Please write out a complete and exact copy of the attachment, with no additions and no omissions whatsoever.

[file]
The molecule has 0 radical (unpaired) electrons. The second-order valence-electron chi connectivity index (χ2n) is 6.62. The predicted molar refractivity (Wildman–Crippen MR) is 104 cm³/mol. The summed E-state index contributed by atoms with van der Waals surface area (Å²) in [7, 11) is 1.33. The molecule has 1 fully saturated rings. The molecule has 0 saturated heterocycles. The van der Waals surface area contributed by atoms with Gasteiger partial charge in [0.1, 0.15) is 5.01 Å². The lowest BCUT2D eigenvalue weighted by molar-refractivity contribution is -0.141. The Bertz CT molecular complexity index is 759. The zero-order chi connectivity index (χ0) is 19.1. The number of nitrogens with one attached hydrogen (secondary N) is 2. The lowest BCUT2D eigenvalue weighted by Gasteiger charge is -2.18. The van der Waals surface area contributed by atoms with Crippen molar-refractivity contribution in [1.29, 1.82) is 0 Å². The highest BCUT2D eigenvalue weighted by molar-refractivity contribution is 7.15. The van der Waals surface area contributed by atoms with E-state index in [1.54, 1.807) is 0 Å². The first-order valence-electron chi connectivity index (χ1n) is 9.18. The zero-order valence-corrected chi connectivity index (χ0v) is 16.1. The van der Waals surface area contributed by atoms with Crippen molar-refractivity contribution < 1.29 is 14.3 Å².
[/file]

The molecule has 0 radical (unpaired) electrons. The second-order valence-electron chi connectivity index (χ2n) is 6.62. The predicted molar refractivity (Wildman–Crippen MR) is 104 cm³/mol. The summed E-state index contributed by atoms with van der Waals surface area (Å²) in [7, 11) is 1.33. The molecule has 1 fully saturated rings. The molecule has 0 saturated heterocycles. The van der Waals surface area contributed by atoms with Gasteiger partial charge in [0.1, 0.15) is 5.01 Å². The lowest BCUT2D eigenvalue weighted by molar-refractivity contribution is -0.141. The Bertz CT molecular complexity index is 759. The zero-order chi connectivity index (χ0) is 19.1. The number of nitrogens with one attached hydrogen (secondary N) is 2. The lowest BCUT2D eigenvalue weighted by Gasteiger charge is -2.18. The van der Waals surface area contributed by atoms with Crippen molar-refractivity contribution in [1.29, 1.82) is 0 Å². The highest BCUT2D eigenvalue weighted by molar-refractivity contribution is 7.15. The van der Waals surface area contributed by atoms with E-state index in [1.54, 1.807) is 0 Å². The first-order valence-electron chi connectivity index (χ1n) is 9.18. The zero-order valence-corrected chi connectivity index (χ0v) is 16.1. The van der Waals surface area contributed by atoms with Crippen molar-refractivity contribution < 1.29 is 14.3 Å².